Report: Rural Northeast Teachers Unprepared for Common Core
Rural teachers in the northeastern United States are not fully prepared to teach the new, common-core math standards, and they need more planning time, resources, and professional development, according to a recently released report.
Researchers from the Regional Educational Laboratory Northeast & Islands at the federal Institute of Education Sciences interviewed and surveyed teachers and administrators from rural districts in Maine, New Hampshire, New York, and Vermont for "Gearing Up to Teach the Common Core State Standards for Mathematics in Rural Northeast Region Schools." The report found that while districts have offered resources and opportunities for professional development, efforts to support teachers have not been "specifically designed with the needs of rural educators in mind."
As a result, only about one-third of teachers in Maine, New York, and New Hampshire, and 20 percent of teachers in Vermont, reported feeling "well prepared" to roll out the new standards. Only 23 percent of teachers said that they have access to assessment resources to monitor student progress as they roll out the new standards. Only 20 percent of rural teachers surveyed said they had access to state-based professional development.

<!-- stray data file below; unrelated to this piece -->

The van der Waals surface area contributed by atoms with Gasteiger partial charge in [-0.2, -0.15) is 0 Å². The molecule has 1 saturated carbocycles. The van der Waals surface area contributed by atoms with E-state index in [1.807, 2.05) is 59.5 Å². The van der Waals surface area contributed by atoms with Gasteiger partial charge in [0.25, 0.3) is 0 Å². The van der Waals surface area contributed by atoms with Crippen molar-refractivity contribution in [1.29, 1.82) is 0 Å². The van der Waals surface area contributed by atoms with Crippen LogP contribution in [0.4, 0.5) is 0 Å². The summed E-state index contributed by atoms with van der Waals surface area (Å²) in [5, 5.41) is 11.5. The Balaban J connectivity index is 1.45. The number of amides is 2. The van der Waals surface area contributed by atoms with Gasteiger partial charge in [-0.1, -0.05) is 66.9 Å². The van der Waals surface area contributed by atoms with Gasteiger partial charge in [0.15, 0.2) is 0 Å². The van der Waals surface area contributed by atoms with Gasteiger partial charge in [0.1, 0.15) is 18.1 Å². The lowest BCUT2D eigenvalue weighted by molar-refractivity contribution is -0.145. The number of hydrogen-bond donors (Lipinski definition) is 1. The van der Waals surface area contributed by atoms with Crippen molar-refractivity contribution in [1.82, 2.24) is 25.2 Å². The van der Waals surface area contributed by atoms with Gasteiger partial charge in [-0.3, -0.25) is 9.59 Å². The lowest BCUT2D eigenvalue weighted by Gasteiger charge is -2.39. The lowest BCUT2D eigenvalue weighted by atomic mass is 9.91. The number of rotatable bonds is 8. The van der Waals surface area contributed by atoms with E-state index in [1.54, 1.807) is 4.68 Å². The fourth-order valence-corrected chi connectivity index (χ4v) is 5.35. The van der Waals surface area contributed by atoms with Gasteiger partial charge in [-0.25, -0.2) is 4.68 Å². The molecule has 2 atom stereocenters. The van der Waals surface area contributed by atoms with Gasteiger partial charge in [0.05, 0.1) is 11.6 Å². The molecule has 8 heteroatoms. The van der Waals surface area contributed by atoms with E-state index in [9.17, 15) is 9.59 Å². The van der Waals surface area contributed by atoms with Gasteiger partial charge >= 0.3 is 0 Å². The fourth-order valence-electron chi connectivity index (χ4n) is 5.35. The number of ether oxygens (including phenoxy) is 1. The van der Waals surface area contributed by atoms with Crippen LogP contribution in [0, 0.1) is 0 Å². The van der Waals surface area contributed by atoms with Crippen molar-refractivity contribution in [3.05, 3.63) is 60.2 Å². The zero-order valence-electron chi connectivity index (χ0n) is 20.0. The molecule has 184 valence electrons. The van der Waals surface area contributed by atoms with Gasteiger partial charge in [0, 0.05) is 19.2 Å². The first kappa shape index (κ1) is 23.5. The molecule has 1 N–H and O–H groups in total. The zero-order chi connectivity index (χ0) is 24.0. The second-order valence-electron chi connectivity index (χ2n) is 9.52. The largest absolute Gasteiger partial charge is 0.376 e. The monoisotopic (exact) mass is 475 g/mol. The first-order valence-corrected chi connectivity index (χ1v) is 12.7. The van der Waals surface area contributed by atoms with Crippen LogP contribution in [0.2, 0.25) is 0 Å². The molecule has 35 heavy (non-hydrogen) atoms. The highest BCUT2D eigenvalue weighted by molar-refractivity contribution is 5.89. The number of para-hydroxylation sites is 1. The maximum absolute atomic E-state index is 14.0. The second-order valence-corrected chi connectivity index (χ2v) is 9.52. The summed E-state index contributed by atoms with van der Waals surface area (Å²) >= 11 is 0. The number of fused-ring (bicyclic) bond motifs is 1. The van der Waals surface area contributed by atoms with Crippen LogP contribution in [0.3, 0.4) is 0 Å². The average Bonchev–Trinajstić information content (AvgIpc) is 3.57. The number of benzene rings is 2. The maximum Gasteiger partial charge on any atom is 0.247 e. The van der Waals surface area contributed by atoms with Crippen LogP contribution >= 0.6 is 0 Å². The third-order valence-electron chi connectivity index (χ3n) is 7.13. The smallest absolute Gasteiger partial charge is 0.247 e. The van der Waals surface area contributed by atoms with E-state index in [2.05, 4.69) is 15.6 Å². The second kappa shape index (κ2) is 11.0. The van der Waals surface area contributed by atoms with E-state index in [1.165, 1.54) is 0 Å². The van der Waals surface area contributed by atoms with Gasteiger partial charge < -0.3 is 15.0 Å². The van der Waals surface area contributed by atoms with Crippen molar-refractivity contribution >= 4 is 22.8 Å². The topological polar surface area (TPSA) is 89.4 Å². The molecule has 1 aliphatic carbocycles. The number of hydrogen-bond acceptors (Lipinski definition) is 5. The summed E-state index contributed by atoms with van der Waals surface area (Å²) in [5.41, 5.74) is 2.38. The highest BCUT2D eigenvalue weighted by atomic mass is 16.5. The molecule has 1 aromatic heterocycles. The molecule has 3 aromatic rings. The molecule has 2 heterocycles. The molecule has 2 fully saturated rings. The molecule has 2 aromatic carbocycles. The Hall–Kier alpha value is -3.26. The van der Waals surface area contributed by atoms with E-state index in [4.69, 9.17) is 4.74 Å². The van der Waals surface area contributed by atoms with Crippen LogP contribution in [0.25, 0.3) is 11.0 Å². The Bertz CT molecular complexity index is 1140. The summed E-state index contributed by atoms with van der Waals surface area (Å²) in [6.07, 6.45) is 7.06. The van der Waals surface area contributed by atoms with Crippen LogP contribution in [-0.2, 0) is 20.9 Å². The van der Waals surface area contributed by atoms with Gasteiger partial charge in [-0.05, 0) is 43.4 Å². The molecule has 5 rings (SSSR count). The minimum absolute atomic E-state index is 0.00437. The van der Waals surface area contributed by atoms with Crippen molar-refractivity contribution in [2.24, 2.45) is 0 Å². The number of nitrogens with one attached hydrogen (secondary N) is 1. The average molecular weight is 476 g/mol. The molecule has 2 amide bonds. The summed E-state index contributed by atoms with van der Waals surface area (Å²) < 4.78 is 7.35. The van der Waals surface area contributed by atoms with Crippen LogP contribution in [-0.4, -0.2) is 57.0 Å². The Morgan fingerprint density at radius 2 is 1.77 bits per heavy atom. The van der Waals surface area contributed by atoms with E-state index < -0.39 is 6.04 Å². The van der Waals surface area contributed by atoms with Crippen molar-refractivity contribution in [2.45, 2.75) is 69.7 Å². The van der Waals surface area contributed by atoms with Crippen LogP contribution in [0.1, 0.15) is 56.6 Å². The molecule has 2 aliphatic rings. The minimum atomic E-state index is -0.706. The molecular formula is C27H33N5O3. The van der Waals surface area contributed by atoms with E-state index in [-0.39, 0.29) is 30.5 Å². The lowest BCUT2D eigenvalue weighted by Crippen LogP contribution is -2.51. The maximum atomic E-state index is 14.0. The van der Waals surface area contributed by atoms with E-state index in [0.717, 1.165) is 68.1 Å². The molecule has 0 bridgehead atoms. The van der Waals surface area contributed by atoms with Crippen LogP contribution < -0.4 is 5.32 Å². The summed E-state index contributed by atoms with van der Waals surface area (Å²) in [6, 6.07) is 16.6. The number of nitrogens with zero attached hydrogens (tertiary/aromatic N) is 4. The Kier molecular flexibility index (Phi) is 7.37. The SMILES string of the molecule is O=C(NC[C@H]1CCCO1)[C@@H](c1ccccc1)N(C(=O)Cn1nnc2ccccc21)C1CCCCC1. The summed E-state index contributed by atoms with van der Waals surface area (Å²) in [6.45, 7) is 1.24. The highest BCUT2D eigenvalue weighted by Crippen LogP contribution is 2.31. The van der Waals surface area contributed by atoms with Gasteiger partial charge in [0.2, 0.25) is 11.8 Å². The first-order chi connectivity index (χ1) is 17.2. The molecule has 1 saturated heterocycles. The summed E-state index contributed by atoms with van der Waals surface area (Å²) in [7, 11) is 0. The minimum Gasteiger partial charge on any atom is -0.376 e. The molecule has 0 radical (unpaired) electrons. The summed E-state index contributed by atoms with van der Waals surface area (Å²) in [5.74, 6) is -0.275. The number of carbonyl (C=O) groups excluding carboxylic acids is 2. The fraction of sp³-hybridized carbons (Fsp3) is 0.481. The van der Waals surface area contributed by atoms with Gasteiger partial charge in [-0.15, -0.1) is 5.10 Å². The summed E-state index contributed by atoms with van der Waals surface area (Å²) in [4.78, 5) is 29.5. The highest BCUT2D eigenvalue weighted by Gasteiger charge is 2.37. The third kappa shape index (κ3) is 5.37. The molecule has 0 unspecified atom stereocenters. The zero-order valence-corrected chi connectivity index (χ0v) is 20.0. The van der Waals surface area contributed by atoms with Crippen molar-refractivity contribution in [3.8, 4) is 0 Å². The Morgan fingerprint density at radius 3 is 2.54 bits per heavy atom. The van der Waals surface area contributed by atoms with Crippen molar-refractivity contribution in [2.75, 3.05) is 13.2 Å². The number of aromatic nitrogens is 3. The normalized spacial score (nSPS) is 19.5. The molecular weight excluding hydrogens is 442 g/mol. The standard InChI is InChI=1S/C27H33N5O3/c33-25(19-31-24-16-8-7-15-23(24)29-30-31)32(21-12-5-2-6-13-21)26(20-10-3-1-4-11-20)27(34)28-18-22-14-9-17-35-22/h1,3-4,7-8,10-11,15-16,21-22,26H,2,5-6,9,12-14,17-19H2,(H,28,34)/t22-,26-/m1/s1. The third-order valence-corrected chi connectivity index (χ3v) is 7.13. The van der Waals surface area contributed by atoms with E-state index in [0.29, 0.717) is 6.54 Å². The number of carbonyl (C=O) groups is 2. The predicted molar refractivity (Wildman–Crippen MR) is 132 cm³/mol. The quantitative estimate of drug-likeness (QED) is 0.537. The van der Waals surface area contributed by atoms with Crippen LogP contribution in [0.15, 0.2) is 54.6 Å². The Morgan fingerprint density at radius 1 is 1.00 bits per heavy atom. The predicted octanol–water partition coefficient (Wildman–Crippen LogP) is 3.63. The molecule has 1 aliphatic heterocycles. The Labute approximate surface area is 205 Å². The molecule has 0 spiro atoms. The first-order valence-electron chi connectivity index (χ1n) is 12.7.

The authors of the study noted that "insufficient time" was frequently mentioned as an obstacle in implementing the new standards. "State and district administrators indicated that teachers and curriculum coordinators need time to review the standards and to individually and collaboratively plan instruction that meets the new standards," the report said. "Administrators reported that other initiatives, including new science standards and state teacher-evaluation systems will likely further restrict teachers' time."
Nationwide, teachers report that despite trainings on common-core, they do not feel prepared to teach the standards. A survey administered last year found that that teachers feel especially unprepared to teach common-core to students from low-income families or students who are low-performing.
In rural districts nationwide, implementing the new standards has been a challenge with few resources and tight budgets. In some rural districts, which often have fewer teachers to work on new units and lesson plans, schools have adopted resources from states like New York to ease the burden. Rural districts have also struggled to upgrade technology and bandwidth for new online common-core assessments.
Nearly half of the teachers surveyed by the regional lab said that they need more time to discuss and plan lessons with colleagues, and also need access to quality resources and textbooks to better teach the new standards. The authors of the report recommended that rural administrators and educators develop a system to evaluate common-core resources, and suggested that districts offer professional development that moves beyond helping educators understand the standards, and instead helps educators teach the standards.